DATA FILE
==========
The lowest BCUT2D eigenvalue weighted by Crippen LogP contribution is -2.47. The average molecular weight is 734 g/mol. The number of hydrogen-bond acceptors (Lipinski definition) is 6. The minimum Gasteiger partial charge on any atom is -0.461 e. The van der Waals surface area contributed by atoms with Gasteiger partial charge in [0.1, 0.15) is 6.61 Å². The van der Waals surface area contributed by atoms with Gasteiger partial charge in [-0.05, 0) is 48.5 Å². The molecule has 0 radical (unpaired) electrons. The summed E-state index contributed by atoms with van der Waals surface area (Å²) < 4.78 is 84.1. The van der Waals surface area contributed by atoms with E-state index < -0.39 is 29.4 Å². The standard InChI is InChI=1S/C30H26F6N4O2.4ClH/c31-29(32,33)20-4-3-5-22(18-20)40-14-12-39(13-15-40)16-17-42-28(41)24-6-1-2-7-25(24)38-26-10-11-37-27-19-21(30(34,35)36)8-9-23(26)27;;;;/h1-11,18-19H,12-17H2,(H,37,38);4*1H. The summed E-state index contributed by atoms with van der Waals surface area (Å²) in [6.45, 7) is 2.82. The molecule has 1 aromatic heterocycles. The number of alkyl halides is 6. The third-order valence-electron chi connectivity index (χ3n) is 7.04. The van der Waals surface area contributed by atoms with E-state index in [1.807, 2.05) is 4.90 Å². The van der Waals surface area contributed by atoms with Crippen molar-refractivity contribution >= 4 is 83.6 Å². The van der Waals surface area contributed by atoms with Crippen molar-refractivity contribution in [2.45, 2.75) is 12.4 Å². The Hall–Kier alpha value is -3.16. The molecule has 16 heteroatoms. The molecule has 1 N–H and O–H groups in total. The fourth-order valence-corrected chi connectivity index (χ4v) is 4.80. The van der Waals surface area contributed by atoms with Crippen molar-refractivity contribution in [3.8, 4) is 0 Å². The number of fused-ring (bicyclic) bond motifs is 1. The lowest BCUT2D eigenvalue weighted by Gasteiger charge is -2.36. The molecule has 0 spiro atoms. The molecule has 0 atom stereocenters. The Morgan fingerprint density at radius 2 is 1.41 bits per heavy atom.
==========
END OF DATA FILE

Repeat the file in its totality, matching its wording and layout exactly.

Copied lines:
The lowest BCUT2D eigenvalue weighted by Crippen LogP contribution is -2.47. The average molecular weight is 734 g/mol. The number of hydrogen-bond acceptors (Lipinski definition) is 6. The minimum Gasteiger partial charge on any atom is -0.461 e. The van der Waals surface area contributed by atoms with Gasteiger partial charge in [0.1, 0.15) is 6.61 Å². The van der Waals surface area contributed by atoms with Gasteiger partial charge in [-0.05, 0) is 48.5 Å². The molecule has 0 radical (unpaired) electrons. The summed E-state index contributed by atoms with van der Waals surface area (Å²) < 4.78 is 84.1. The van der Waals surface area contributed by atoms with E-state index < -0.39 is 29.4 Å². The standard InChI is InChI=1S/C30H26F6N4O2.4ClH/c31-29(32,33)20-4-3-5-22(18-20)40-14-12-39(13-15-40)16-17-42-28(41)24-6-1-2-7-25(24)38-26-10-11-37-27-19-21(30(34,35)36)8-9-23(26)27;;;;/h1-11,18-19H,12-17H2,(H,37,38);4*1H. The summed E-state index contributed by atoms with van der Waals surface area (Å²) in [6.45, 7) is 2.82. The molecule has 1 aromatic heterocycles. The number of alkyl halides is 6. The third-order valence-electron chi connectivity index (χ3n) is 7.04. The van der Waals surface area contributed by atoms with E-state index in [1.807, 2.05) is 4.90 Å². The van der Waals surface area contributed by atoms with Crippen molar-refractivity contribution >= 4 is 83.6 Å². The van der Waals surface area contributed by atoms with Crippen molar-refractivity contribution in [2.45, 2.75) is 12.4 Å². The Hall–Kier alpha value is -3.16. The molecule has 16 heteroatoms. The molecule has 1 N–H and O–H groups in total. The fourth-order valence-corrected chi connectivity index (χ4v) is 4.80. The van der Waals surface area contributed by atoms with Crippen molar-refractivity contribution in [3.8, 4) is 0 Å². The number of fused-ring (bicyclic) bond motifs is 1. The lowest BCUT2D eigenvalue weighted by Gasteiger charge is -2.36. The molecule has 0 spiro atoms. The molecule has 0 atom stereocenters. The Morgan fingerprint density at radius 2 is 1.41 bits per heavy atom.